Ramps, Leeks, or Wild Onions are one of the first tasty morsels to pop out the ground in the early spring in the forests of Eastern North America. Their taste and smell resembles a cross between an onion and a garlic. Ramps, or Allium tricoccum are a member of the Lily family.


Ramps have very high levels of vitamin C. Early settlers relied on the ramps for their restorative qualities after long winters.  Large doses of vitamin C can prevent and cure Scurvy.

The pungent and crisp flavor of the leek is hard to beat. Many consider ramps to be their favorite foraged edible. The whole plant is edible from the leaves, to the bulb.

When foraging for leeks, it’s best to have a knife to CUT THE BULBS FROM THE ROOTS. Leaving the roots in the ground, will help ensure the survival of the plant for coming years. If you do not have a knife, you may do as I did, which was take LESS THAN HALF of what you find, leave the rest of the leeks to continue their life cycle in the forest. By helping the plants propagate, you can return to the leeks you’ve found for years to come.

Where to find the leeks

Ramps grow like scallions, in groups, with their bulbs underneath the ground. They prefer sandy, moist soil so looking near  streams and on river banks is a good idea.
They are also known to grow near certain trees: Poplar, Birch, Beech, and/or Maple trees.

Their leaves are deep green, and their stems grow red, their bulbs white, making them a very striking plant.


Want to make sure it’s a ramp? Tear off a part of the leaf and give it a sniff.
If it smells like onions, you have the right plant!!!

How to forage:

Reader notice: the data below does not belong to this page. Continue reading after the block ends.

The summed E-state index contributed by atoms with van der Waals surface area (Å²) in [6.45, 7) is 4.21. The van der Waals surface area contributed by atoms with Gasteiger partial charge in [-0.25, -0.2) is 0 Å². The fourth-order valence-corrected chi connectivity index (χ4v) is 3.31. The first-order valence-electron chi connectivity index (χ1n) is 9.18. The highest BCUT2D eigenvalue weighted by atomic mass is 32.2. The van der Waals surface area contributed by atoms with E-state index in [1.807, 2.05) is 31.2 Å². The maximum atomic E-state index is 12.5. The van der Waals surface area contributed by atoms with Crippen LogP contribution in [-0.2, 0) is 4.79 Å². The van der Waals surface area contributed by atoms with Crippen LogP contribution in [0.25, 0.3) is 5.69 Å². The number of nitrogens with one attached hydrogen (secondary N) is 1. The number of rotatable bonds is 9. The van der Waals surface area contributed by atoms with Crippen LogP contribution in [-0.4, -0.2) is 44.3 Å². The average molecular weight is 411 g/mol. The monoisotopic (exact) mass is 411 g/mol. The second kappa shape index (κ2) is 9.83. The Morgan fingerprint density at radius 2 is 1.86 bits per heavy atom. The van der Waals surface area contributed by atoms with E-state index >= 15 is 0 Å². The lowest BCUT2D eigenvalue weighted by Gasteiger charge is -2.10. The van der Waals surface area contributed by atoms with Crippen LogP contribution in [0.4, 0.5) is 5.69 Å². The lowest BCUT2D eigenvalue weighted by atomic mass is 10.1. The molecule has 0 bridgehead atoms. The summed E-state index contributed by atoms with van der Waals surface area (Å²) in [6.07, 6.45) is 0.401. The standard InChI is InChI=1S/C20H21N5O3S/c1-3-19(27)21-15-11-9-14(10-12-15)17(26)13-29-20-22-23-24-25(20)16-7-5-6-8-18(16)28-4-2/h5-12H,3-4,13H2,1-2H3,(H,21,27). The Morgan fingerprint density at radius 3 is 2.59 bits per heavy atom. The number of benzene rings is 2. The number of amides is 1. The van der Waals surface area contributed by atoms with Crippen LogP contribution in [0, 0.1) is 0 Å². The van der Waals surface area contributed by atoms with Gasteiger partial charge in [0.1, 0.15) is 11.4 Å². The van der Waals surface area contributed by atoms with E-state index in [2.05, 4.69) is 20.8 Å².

To me, foraging is an art.

It takes patience, attentiveness, and the ability to follow your gut, your intuition, your heart. Where are you feeling led to? Go there. Don’t ask questions, don’t hold yourself back by logic. Follow your inner guidance.

I find that when I’m truly in the moment, I am led to what I’m looking for.


To retrieve the leek from the soil. Reach down to it’s base and cut right above the roots, leaving the roots in the soil.
If you do not have a knife, take less than half of the bunch.
Do not forage from small groupings, look to find large patches!

NOTE: In some states, “Ramping” (a term for foraging ramps) has become quite popular, which has left the ramp to become endangered in some areas, even illegal to pick! This is because people were removing the whole plant, and leaving no ramps behind. 


Leave some behind!

Time to thank the forest and say goodbye.



Cooking with Leeks

Treat the Leek like you would a scallion or onion.They are a great addition to most any meal! Since I harvested, I have been adding them to almost every meal I cook. They also make a great soup!

First wash off the dirt.




Try the leaves raw, I think they’re delicious.


Or cut them and cook them with your dish


Next, cook.

& eat!

I hope you found this blog helpful!

Stay safe out there! With the forest floor covered in last year’s leaves, it’s hard to tell the state of the ground beneath. Avoid steep banks and loose, muddy soil!  Especially if you’re alone. And remember, never eat something you’ve foraged unless you are 100% certain of it’s species.




“Keep close to Nature’s heart… and break clear away, once in awhile, and climb a mountain or spend a week in the woods. Wash your spirit clean.” – John Muir